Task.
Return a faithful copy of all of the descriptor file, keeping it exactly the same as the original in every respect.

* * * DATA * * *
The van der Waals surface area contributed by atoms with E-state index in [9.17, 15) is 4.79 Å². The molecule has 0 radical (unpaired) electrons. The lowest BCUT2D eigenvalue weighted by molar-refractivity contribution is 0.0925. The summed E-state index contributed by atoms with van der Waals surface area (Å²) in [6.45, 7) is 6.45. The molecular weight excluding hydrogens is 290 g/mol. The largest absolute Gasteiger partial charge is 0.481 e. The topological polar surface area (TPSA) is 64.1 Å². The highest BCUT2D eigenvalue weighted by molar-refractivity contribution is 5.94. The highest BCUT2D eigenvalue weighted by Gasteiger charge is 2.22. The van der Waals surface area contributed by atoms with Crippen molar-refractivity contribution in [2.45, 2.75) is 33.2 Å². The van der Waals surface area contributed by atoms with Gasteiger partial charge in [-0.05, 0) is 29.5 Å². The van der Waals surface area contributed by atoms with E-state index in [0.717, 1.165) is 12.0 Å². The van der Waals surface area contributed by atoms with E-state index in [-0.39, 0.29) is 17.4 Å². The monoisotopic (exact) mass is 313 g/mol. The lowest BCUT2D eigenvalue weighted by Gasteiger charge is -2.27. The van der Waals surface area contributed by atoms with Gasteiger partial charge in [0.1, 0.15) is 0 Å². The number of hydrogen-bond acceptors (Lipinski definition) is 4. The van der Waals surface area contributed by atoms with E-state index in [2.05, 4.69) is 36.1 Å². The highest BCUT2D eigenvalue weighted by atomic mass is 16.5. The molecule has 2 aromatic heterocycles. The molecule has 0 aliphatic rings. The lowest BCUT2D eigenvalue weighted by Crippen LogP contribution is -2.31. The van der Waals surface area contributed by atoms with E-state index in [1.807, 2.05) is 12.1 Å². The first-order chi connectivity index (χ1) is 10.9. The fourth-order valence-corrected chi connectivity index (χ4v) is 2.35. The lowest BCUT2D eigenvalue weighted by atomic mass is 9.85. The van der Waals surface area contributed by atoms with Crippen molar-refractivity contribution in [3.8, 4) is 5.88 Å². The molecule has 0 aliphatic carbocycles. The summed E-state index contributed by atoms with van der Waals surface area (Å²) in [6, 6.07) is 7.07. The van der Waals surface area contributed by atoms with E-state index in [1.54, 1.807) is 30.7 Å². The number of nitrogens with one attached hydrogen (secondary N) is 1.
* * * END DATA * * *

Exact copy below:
The van der Waals surface area contributed by atoms with E-state index in [9.17, 15) is 4.79 Å². The molecule has 0 radical (unpaired) electrons. The lowest BCUT2D eigenvalue weighted by molar-refractivity contribution is 0.0925. The summed E-state index contributed by atoms with van der Waals surface area (Å²) in [6.45, 7) is 6.45. The molecular weight excluding hydrogens is 290 g/mol. The largest absolute Gasteiger partial charge is 0.481 e. The topological polar surface area (TPSA) is 64.1 Å². The highest BCUT2D eigenvalue weighted by molar-refractivity contribution is 5.94. The highest BCUT2D eigenvalue weighted by Gasteiger charge is 2.22. The van der Waals surface area contributed by atoms with Crippen molar-refractivity contribution in [2.45, 2.75) is 33.2 Å². The van der Waals surface area contributed by atoms with Gasteiger partial charge in [-0.05, 0) is 29.5 Å². The van der Waals surface area contributed by atoms with E-state index in [0.717, 1.165) is 12.0 Å². The van der Waals surface area contributed by atoms with E-state index in [-0.39, 0.29) is 17.4 Å². The monoisotopic (exact) mass is 313 g/mol. The lowest BCUT2D eigenvalue weighted by Gasteiger charge is -2.27. The van der Waals surface area contributed by atoms with Gasteiger partial charge in [0.1, 0.15) is 0 Å². The number of hydrogen-bond acceptors (Lipinski definition) is 4. The van der Waals surface area contributed by atoms with E-state index in [2.05, 4.69) is 36.1 Å². The highest BCUT2D eigenvalue weighted by atomic mass is 16.5. The molecule has 2 aromatic heterocycles. The molecule has 0 aliphatic rings. The lowest BCUT2D eigenvalue weighted by Crippen LogP contribution is -2.31. The van der Waals surface area contributed by atoms with E-state index in [1.807, 2.05) is 12.1 Å². The first-order chi connectivity index (χ1) is 10.9. The fourth-order valence-corrected chi connectivity index (χ4v) is 2.35. The lowest BCUT2D eigenvalue weighted by atomic mass is 9.85. The van der Waals surface area contributed by atoms with Crippen molar-refractivity contribution in [3.8, 4) is 5.88 Å². The molecule has 0 aliphatic carbocycles. The summed E-state index contributed by atoms with van der Waals surface area (Å²) in [6, 6.07) is 7.07. The van der Waals surface area contributed by atoms with E-state index in [1.54, 1.807) is 30.7 Å². The number of nitrogens with one attached hydrogen (secondary N) is 1.